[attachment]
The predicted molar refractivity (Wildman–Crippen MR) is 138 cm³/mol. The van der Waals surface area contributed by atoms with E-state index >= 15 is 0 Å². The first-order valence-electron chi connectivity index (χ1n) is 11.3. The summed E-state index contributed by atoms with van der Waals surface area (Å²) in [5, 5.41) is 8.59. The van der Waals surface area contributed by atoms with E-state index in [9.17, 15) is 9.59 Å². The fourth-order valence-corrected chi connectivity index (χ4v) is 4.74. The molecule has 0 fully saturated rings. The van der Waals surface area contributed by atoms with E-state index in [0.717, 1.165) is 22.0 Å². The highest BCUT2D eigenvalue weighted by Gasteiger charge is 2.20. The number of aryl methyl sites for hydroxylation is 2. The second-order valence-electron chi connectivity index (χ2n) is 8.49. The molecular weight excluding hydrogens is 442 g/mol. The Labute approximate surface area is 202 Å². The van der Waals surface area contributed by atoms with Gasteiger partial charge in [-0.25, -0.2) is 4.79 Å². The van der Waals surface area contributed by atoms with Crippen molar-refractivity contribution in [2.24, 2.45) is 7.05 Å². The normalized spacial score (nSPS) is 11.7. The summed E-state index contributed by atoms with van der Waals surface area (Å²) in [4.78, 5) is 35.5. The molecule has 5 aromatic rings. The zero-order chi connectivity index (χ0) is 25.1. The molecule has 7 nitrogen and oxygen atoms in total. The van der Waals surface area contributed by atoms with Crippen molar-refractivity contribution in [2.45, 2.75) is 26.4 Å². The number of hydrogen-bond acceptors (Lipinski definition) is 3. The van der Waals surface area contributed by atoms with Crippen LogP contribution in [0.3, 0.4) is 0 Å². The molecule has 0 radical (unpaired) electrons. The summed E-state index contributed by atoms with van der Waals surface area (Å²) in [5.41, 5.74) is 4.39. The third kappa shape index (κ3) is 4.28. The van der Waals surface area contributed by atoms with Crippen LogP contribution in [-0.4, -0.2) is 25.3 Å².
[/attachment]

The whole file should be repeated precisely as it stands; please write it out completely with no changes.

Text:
The predicted molar refractivity (Wildman–Crippen MR) is 138 cm³/mol. The van der Waals surface area contributed by atoms with E-state index >= 15 is 0 Å². The first-order valence-electron chi connectivity index (χ1n) is 11.3. The summed E-state index contributed by atoms with van der Waals surface area (Å²) in [5, 5.41) is 8.59. The van der Waals surface area contributed by atoms with E-state index in [9.17, 15) is 9.59 Å². The fourth-order valence-corrected chi connectivity index (χ4v) is 4.74. The molecule has 0 fully saturated rings. The van der Waals surface area contributed by atoms with E-state index in [0.717, 1.165) is 22.0 Å². The highest BCUT2D eigenvalue weighted by Gasteiger charge is 2.20. The number of aryl methyl sites for hydroxylation is 2. The second-order valence-electron chi connectivity index (χ2n) is 8.49. The molecular weight excluding hydrogens is 442 g/mol. The Labute approximate surface area is 202 Å². The van der Waals surface area contributed by atoms with Gasteiger partial charge in [-0.25, -0.2) is 4.79 Å². The van der Waals surface area contributed by atoms with Crippen molar-refractivity contribution in [2.24, 2.45) is 7.05 Å². The normalized spacial score (nSPS) is 11.7. The summed E-state index contributed by atoms with van der Waals surface area (Å²) in [4.78, 5) is 35.5. The molecule has 5 aromatic rings. The zero-order chi connectivity index (χ0) is 25.1. The molecule has 7 nitrogen and oxygen atoms in total. The van der Waals surface area contributed by atoms with Crippen molar-refractivity contribution in [2.45, 2.75) is 26.4 Å². The number of hydrogen-bond acceptors (Lipinski definition) is 3. The van der Waals surface area contributed by atoms with Crippen LogP contribution in [0.3, 0.4) is 0 Å². The molecule has 0 radical (unpaired) electrons. The summed E-state index contributed by atoms with van der Waals surface area (Å²) in [5.41, 5.74) is 4.39. The third kappa shape index (κ3) is 4.28. The van der Waals surface area contributed by atoms with Crippen LogP contribution in [-0.4, -0.2) is 25.3 Å².